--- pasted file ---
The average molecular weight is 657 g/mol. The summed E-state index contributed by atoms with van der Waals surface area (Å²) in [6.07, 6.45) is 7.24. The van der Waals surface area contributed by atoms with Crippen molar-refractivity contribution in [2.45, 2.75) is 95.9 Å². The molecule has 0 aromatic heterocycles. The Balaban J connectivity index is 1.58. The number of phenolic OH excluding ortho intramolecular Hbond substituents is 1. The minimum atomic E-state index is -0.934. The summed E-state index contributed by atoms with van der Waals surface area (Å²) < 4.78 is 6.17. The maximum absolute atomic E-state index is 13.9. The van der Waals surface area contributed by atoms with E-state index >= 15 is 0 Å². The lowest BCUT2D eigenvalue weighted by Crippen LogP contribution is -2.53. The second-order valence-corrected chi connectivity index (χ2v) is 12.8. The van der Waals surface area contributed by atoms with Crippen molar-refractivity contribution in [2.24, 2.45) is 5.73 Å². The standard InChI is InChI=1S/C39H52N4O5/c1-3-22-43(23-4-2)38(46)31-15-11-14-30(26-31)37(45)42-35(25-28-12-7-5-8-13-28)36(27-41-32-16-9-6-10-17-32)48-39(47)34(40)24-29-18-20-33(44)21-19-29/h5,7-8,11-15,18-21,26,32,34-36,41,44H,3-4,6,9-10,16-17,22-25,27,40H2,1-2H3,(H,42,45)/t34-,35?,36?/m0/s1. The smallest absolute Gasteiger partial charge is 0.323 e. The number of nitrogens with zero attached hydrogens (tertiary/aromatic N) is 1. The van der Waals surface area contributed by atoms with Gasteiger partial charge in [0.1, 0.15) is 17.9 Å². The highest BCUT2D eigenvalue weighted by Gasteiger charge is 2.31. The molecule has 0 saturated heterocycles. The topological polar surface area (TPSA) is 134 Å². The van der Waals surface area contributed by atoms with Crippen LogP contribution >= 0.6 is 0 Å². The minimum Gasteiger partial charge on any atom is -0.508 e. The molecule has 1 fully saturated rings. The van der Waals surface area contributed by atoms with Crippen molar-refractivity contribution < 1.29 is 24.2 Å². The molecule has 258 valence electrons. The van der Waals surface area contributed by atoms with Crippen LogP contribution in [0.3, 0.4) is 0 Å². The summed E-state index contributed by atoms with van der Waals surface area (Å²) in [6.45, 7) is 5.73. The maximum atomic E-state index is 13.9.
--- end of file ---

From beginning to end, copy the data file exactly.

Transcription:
The average molecular weight is 657 g/mol. The summed E-state index contributed by atoms with van der Waals surface area (Å²) in [6.07, 6.45) is 7.24. The van der Waals surface area contributed by atoms with Crippen molar-refractivity contribution in [2.45, 2.75) is 95.9 Å². The molecule has 0 aromatic heterocycles. The Balaban J connectivity index is 1.58. The number of phenolic OH excluding ortho intramolecular Hbond substituents is 1. The minimum atomic E-state index is -0.934. The summed E-state index contributed by atoms with van der Waals surface area (Å²) < 4.78 is 6.17. The maximum absolute atomic E-state index is 13.9. The van der Waals surface area contributed by atoms with E-state index >= 15 is 0 Å². The lowest BCUT2D eigenvalue weighted by Crippen LogP contribution is -2.53. The second-order valence-corrected chi connectivity index (χ2v) is 12.8. The van der Waals surface area contributed by atoms with Crippen molar-refractivity contribution in [2.24, 2.45) is 5.73 Å². The standard InChI is InChI=1S/C39H52N4O5/c1-3-22-43(23-4-2)38(46)31-15-11-14-30(26-31)37(45)42-35(25-28-12-7-5-8-13-28)36(27-41-32-16-9-6-10-17-32)48-39(47)34(40)24-29-18-20-33(44)21-19-29/h5,7-8,11-15,18-21,26,32,34-36,41,44H,3-4,6,9-10,16-17,22-25,27,40H2,1-2H3,(H,42,45)/t34-,35?,36?/m0/s1. The smallest absolute Gasteiger partial charge is 0.323 e. The number of nitrogens with zero attached hydrogens (tertiary/aromatic N) is 1. The van der Waals surface area contributed by atoms with Gasteiger partial charge in [0.1, 0.15) is 17.9 Å². The highest BCUT2D eigenvalue weighted by Gasteiger charge is 2.31. The molecule has 0 saturated heterocycles. The topological polar surface area (TPSA) is 134 Å². The van der Waals surface area contributed by atoms with Crippen LogP contribution >= 0.6 is 0 Å². The minimum Gasteiger partial charge on any atom is -0.508 e. The molecule has 1 fully saturated rings. The van der Waals surface area contributed by atoms with Crippen molar-refractivity contribution < 1.29 is 24.2 Å². The molecule has 258 valence electrons. The van der Waals surface area contributed by atoms with Crippen LogP contribution in [0.3, 0.4) is 0 Å². The summed E-state index contributed by atoms with van der Waals surface area (Å²) in [6.45, 7) is 5.73. The maximum atomic E-state index is 13.9.